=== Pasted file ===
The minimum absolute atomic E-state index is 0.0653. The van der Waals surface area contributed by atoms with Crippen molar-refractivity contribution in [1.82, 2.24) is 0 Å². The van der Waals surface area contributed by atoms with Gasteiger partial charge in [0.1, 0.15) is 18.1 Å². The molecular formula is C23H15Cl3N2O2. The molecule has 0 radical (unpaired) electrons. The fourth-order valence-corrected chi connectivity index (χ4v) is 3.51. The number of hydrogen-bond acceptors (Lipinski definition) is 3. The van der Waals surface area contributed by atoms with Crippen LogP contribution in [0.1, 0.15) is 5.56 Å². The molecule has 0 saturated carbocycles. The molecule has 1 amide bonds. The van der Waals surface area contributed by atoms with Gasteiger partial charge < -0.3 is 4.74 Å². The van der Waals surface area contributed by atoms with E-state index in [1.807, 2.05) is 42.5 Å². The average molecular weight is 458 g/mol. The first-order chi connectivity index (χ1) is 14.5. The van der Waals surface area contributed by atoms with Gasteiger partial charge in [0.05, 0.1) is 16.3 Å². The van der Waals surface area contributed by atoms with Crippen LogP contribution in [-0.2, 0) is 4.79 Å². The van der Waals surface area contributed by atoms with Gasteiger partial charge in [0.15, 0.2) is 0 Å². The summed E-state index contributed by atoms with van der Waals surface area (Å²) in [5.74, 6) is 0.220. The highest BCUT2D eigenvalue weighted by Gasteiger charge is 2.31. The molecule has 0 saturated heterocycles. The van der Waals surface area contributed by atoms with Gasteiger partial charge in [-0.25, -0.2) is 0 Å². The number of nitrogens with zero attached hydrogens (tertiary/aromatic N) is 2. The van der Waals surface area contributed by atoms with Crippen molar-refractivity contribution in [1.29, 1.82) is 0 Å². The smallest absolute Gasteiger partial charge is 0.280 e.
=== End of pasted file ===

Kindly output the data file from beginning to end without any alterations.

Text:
The minimum absolute atomic E-state index is 0.0653. The van der Waals surface area contributed by atoms with Crippen molar-refractivity contribution in [1.82, 2.24) is 0 Å². The van der Waals surface area contributed by atoms with Gasteiger partial charge in [0.1, 0.15) is 18.1 Å². The molecular formula is C23H15Cl3N2O2. The molecule has 0 radical (unpaired) electrons. The fourth-order valence-corrected chi connectivity index (χ4v) is 3.51. The number of hydrogen-bond acceptors (Lipinski definition) is 3. The van der Waals surface area contributed by atoms with Crippen LogP contribution in [0.1, 0.15) is 5.56 Å². The molecule has 0 saturated carbocycles. The molecule has 1 amide bonds. The van der Waals surface area contributed by atoms with Gasteiger partial charge < -0.3 is 4.74 Å². The van der Waals surface area contributed by atoms with E-state index in [1.807, 2.05) is 42.5 Å². The average molecular weight is 458 g/mol. The first-order chi connectivity index (χ1) is 14.5. The van der Waals surface area contributed by atoms with Gasteiger partial charge in [0.05, 0.1) is 16.3 Å². The van der Waals surface area contributed by atoms with Crippen LogP contribution in [-0.2, 0) is 4.79 Å². The van der Waals surface area contributed by atoms with Gasteiger partial charge in [0.15, 0.2) is 0 Å². The summed E-state index contributed by atoms with van der Waals surface area (Å²) in [5.74, 6) is 0.220. The highest BCUT2D eigenvalue weighted by Gasteiger charge is 2.31. The molecule has 0 saturated heterocycles. The van der Waals surface area contributed by atoms with Gasteiger partial charge in [-0.25, -0.2) is 0 Å². The number of nitrogens with zero attached hydrogens (tertiary/aromatic N) is 2. The van der Waals surface area contributed by atoms with Crippen molar-refractivity contribution in [1.29, 1.82) is 0 Å². The smallest absolute Gasteiger partial charge is 0.280 e.